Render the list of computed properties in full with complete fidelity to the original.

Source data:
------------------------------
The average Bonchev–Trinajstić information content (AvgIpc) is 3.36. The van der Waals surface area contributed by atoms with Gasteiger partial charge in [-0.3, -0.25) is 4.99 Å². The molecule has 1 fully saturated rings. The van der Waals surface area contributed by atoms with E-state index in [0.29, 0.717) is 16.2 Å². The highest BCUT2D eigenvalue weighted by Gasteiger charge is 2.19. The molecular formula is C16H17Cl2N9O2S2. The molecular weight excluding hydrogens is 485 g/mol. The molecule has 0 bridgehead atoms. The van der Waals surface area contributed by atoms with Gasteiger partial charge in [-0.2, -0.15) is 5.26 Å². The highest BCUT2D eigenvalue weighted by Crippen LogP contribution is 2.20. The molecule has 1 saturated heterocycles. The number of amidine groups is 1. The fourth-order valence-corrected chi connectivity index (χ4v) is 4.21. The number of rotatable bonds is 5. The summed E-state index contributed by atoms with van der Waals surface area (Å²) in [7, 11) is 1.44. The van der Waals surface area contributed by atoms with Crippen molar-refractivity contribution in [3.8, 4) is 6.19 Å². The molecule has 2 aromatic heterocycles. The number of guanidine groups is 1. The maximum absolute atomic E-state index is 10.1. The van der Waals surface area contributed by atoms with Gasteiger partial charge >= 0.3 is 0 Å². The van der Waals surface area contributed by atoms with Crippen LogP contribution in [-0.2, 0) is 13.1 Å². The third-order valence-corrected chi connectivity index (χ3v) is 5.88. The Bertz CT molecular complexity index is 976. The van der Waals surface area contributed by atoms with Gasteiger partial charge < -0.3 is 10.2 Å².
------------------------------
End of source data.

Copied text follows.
The average Bonchev–Trinajstić information content (AvgIpc) is 3.36. The van der Waals surface area contributed by atoms with Gasteiger partial charge in [-0.3, -0.25) is 4.99 Å². The molecule has 1 fully saturated rings. The van der Waals surface area contributed by atoms with E-state index in [0.29, 0.717) is 16.2 Å². The highest BCUT2D eigenvalue weighted by Gasteiger charge is 2.19. The molecular formula is C16H17Cl2N9O2S2. The molecular weight excluding hydrogens is 485 g/mol. The molecule has 0 bridgehead atoms. The van der Waals surface area contributed by atoms with Gasteiger partial charge in [-0.2, -0.15) is 5.26 Å². The highest BCUT2D eigenvalue weighted by Crippen LogP contribution is 2.20. The molecule has 1 saturated heterocycles. The number of amidine groups is 1. The fourth-order valence-corrected chi connectivity index (χ4v) is 4.21. The number of rotatable bonds is 5. The summed E-state index contributed by atoms with van der Waals surface area (Å²) in [7, 11) is 1.44. The van der Waals surface area contributed by atoms with Crippen molar-refractivity contribution in [3.8, 4) is 6.19 Å². The molecule has 2 aromatic heterocycles. The number of guanidine groups is 1. The maximum absolute atomic E-state index is 10.1. The van der Waals surface area contributed by atoms with Gasteiger partial charge >= 0.3 is 0 Å². The van der Waals surface area contributed by atoms with Crippen LogP contribution in [-0.2, 0) is 13.1 Å². The third-order valence-corrected chi connectivity index (χ3v) is 5.88. The Bertz CT molecular complexity index is 976. The van der Waals surface area contributed by atoms with Gasteiger partial charge < -0.3 is 10.2 Å².